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J Clin Psychopharmacol. 2003 Oct;23(5):451-8.

Thrombocytopenia during valproic acid treatment in young patients with new-onset bipolar disorder.

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  • 1Department of Oncology and Neurosciences, Institute of Psychiatry, University of Chieti, Italy.



To evaluate whether valproic acid (VPA) can cause thrombocytopenia and impaired platelet function in young patients with new-onset bipolar disorder.


The authors studied 25 new-onset young bipolar patients. Platelet count, platelet aggregation, platelet release, and bleeding time were evaluated before beginning VPA treatment and at least after 10 months of treatment. The control group consisted of 20 sex-matched and age-matched subjects. Patients were started on VPA at a dose of 250 to 750 mg/d, given in divided doses. Mean dosage of VPA was 1137.5 +/- 241.1 mg/d. Mean VPA total plasma concentration was 61.1 +/- 20 g/mL.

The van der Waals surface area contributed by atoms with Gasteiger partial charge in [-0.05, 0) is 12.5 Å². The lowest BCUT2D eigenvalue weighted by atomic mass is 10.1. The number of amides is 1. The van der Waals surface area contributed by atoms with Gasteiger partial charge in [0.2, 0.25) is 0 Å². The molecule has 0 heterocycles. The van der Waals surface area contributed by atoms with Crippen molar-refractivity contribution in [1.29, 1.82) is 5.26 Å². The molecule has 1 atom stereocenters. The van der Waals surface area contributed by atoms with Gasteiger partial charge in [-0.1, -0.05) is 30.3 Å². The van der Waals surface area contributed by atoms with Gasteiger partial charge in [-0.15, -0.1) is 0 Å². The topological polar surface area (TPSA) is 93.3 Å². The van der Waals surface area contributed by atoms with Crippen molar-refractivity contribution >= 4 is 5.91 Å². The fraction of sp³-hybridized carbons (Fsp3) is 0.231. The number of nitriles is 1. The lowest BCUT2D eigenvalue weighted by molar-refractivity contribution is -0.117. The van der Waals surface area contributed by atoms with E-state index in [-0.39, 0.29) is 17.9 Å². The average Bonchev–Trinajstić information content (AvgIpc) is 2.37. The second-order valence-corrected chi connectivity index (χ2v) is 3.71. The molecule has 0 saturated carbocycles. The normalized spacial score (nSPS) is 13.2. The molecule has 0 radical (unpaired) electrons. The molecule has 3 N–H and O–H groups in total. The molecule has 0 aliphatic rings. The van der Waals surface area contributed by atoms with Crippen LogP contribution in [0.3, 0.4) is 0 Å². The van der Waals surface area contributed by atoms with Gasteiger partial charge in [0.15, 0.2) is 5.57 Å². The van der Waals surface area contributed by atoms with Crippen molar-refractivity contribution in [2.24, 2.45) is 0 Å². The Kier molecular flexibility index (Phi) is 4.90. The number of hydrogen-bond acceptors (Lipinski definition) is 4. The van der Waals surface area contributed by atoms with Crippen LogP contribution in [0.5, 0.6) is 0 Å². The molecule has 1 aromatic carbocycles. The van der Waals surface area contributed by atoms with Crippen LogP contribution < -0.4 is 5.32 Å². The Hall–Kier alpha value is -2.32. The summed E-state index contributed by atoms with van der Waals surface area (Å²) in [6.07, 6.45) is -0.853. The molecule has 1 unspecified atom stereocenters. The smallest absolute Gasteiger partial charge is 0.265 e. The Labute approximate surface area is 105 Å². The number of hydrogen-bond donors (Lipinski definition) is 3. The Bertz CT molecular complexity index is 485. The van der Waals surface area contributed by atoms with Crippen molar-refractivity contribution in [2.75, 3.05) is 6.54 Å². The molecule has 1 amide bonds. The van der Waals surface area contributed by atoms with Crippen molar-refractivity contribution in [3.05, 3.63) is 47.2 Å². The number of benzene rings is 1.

At baseline, no significant differences were observed for platelet count and function between the bipolar group and the control subjects. After 10 months, at the second evaluation, the platelet count was significantly lower in the bipolar patients than in the control subjects: 192.7 +/- 21.4/microL versus 289.8 +/- 23.9/microL; P < 0.0001. An important observation was that platelet counts were negatively correlated with VPA dose (r = -0.47; P = 0.05) and its plasma concentration (r = -0.50; P = 0.05). In the present study, the authors observed impairment in platelet release of ATP and aggregation that correlated with both VPA dosage and plasma levels. Bleeding times were also significantly longer in patients taking VPA compared with control subjects (P < 0.0001).


Thrombocytopenia can appear after a few months of therapy and with plasma VPA levels within the therapeutic range.

[PubMed - indexed for MEDLINE]
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